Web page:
Acetone poisoning occurs when the amount of acetone in the body is more than what the liver is able to break down. Acetone is a clear liquid that smells like nail polish remover. When exposed to the air, it quickly evaporates and remains highly flammable, making acetone dangerous to use around an open flame. Hundreds of household products contain acetone, including furniture polish, rubbing alcohol, and nail polish. Despite its presence in hundreds of common products, the incidence of acetone poisoning is very low. The body is able to handle up to 200ml without serious consequences. This is because the liver is able to take acetone and break it down into chemicals usable by the body. The source of the acetone is not always external. Your body produces acetone when it breaks down fat, so you will have more acetone in your body when you are on a low-fat diet. Acetone poisoning can be caused by metabolic diseases, starvation, or chemical overexposure. The symptoms of acetone poisoning include headaches, dizziness, and, in rare cases, death. If acetone has been swallowed, stomach pumping may be used as a treatment. In other cases, oral breathing treatment will clear the acetone from the blood through the lungs.
Acetone poisoning is rare. The body is capable of breaking down large amounts of acetone naturally. Therefore, for overexposure to occur, very large amounts must be produced, ingested, or inhaled. Mild acetone poisoning symptoms include:
Severe symptoms are very rare and include:
Every day, the body breaks down fats into organic molecules called ketones. Ketones contain acetone and travel through the bloodstream until they are broken down in the liver. Acetone poisoning can occur when an abnormally high amount of ketones is present. This is a condition known as ketoacidosis. Metabolic diseases, such as diabetes mellitus (types 1 and 2), can cause ketoacidosis. In cases of extreme starvation, the bodys carbohydrate stores are depleted and the body begins to break down its stored fats into ketones. The liver cannot compensate for so many ketones, and blood ketone levels grow dangerously high. Acetone poisoning can have other causes, including:
Acetone poisoning has an unusual symptom that aids in diagnosis: the breath of the patient will have a fruity odor from all the ketones in his or her blood. Laboratory tests are difficult to run for acetone because of the amount naturally present in the body. Physicians look for high levels of acetone and ketones and physical symptoms to make a diagnosis. Tests to aid in diagnosing acetone poisoning include:
Patients with acetone poisoning often have fruity breath because breathing is one way your body gets rid of acetone. One way to treat those with acetone poisoning is by giving oxygen. The concentration ratio of acetone in the blood to acetone in the alveoli (sacs) of the lungs is 330. This means that 330 liters of air must be breathed out and replaced with clean air to clear the acetone from one liter of blood (Ramu et al., 1978 ). (The average adult body contains five to six liters of blood) This is an effective way to remove acetone from blood. However, clearing acetone through the lungs can bring recovery in days or weeks.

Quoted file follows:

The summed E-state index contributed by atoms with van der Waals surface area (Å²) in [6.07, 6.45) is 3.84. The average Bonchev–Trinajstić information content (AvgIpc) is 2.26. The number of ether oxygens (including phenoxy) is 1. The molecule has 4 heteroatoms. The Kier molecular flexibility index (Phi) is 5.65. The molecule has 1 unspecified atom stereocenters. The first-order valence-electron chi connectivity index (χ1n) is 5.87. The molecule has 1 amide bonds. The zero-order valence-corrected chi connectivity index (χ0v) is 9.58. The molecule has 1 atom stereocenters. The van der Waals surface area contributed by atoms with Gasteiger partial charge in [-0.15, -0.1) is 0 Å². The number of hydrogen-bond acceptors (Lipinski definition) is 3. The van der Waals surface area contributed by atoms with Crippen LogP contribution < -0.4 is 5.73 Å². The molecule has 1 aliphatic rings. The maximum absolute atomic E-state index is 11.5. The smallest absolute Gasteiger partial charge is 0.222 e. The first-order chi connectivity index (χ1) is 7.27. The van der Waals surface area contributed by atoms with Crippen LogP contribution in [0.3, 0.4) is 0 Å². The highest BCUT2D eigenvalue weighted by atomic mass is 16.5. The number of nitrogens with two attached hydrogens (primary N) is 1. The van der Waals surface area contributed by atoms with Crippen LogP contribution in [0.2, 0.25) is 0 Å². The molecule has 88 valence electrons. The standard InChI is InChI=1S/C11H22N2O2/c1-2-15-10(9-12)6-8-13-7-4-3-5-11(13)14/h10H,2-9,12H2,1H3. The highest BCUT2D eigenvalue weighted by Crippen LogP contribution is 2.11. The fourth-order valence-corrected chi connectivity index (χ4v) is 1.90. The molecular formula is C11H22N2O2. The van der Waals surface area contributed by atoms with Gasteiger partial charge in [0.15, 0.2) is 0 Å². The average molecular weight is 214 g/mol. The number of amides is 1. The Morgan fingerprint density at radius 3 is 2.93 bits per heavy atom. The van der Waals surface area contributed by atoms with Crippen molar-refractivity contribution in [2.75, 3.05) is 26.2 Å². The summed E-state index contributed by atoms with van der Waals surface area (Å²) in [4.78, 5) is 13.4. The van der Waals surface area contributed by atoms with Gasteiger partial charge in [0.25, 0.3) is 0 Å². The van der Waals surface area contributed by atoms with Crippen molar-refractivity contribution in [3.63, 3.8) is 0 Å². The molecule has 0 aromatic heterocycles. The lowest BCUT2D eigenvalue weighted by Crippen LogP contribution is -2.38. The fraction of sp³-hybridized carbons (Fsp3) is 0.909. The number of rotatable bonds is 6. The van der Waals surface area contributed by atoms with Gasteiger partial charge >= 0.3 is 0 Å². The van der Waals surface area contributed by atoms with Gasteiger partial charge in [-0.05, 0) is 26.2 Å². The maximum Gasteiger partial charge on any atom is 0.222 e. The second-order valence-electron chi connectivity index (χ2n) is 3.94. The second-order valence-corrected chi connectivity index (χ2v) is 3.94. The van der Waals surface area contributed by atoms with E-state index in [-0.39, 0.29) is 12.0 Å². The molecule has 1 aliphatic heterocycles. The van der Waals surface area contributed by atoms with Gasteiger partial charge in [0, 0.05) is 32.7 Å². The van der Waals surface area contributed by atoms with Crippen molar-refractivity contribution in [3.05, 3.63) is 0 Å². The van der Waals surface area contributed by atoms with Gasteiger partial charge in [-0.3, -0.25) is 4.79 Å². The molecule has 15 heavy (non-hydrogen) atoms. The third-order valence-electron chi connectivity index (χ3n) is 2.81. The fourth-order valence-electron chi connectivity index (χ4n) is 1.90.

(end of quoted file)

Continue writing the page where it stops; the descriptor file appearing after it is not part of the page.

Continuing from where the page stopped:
If large amounts of acetone have been ingested, do not induce vomiting. Acetone is harmful to the skin in your mouth and the lining of the esophagus. The common treatment is to pump the stomach. Doctors pump the stomach by putting a tube down the throat into the stomach. Small amounts of water or saline are pumped into the stomach and sucked back out.
This is done until no more acetone is present. The stomach pumping procedure raises the risk of accidental aspiration pneumonia, a condition in which the water is accidentally pumped into the lungs instead of the stomach. The patient can drown from the liquid filling his or her lungs.
If you have a metabolic disorder, such as diabetes, be sure to follow your doctors instructions regarding diet, medication, and lifestyle. If you notice changes in your symptoms, contact your doctor to discuss adjustments to your regimen. This will keep internal sources of acetone under control.
Acetone from external sources can enter the body four different ways:
Preventing acetone exposure is a matter of following simple precautions, which include:
Small amounts of acetone will not hurt you. However, breathing larger amounts for a short time can irritate your nose, throat, lungs, and eyes. It can cause headaches, dizziness, confusion, rapid pulse, nausea, vomiting, unconsciousness, and possible coma. Swallowing large amounts can damage the skin in your mouth and may cause unconsciousness. Long-term exposure in animals has been shown to cause damage to kidneys, liver, and nerves. It is not known if these same effects occur in humans. It is not yet known if acetone can cause cancer.